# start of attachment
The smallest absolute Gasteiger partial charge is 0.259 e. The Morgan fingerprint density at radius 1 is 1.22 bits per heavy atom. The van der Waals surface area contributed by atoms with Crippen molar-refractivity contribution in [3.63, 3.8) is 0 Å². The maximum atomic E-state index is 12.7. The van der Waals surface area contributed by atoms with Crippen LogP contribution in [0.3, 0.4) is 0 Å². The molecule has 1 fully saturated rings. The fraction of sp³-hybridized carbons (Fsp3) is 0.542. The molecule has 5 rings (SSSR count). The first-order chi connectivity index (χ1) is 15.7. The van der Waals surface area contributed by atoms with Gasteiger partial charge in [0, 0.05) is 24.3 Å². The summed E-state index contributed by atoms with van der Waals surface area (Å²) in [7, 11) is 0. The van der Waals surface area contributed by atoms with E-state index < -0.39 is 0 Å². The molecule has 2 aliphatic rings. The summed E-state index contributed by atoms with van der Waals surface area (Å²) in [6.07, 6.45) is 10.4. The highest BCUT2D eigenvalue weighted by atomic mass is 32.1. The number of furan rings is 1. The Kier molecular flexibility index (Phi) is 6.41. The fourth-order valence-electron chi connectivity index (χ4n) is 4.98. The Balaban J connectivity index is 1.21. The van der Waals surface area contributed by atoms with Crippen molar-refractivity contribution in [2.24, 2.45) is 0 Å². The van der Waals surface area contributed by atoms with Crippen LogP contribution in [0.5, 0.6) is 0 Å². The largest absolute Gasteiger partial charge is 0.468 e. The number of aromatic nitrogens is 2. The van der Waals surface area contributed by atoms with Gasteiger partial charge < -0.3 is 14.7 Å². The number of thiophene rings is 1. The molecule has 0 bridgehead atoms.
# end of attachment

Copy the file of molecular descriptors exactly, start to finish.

The smallest absolute Gasteiger partial charge is 0.259 e. The Morgan fingerprint density at radius 1 is 1.22 bits per heavy atom. The van der Waals surface area contributed by atoms with Crippen molar-refractivity contribution in [3.63, 3.8) is 0 Å². The maximum atomic E-state index is 12.7. The van der Waals surface area contributed by atoms with Crippen LogP contribution in [0.3, 0.4) is 0 Å². The molecule has 1 fully saturated rings. The fraction of sp³-hybridized carbons (Fsp3) is 0.542. The molecule has 5 rings (SSSR count). The first-order chi connectivity index (χ1) is 15.7. The van der Waals surface area contributed by atoms with Gasteiger partial charge in [0, 0.05) is 24.3 Å². The summed E-state index contributed by atoms with van der Waals surface area (Å²) in [7, 11) is 0. The van der Waals surface area contributed by atoms with E-state index < -0.39 is 0 Å². The molecule has 2 aliphatic rings. The summed E-state index contributed by atoms with van der Waals surface area (Å²) in [6.07, 6.45) is 10.4. The highest BCUT2D eigenvalue weighted by atomic mass is 32.1. The number of furan rings is 1. The Kier molecular flexibility index (Phi) is 6.41. The fourth-order valence-electron chi connectivity index (χ4n) is 4.98. The Balaban J connectivity index is 1.21. The van der Waals surface area contributed by atoms with Crippen molar-refractivity contribution in [2.24, 2.45) is 0 Å². The van der Waals surface area contributed by atoms with Crippen LogP contribution in [0.5, 0.6) is 0 Å². The largest absolute Gasteiger partial charge is 0.468 e. The number of aromatic nitrogens is 2. The van der Waals surface area contributed by atoms with Gasteiger partial charge < -0.3 is 14.7 Å². The number of thiophene rings is 1. The molecule has 0 bridgehead atoms.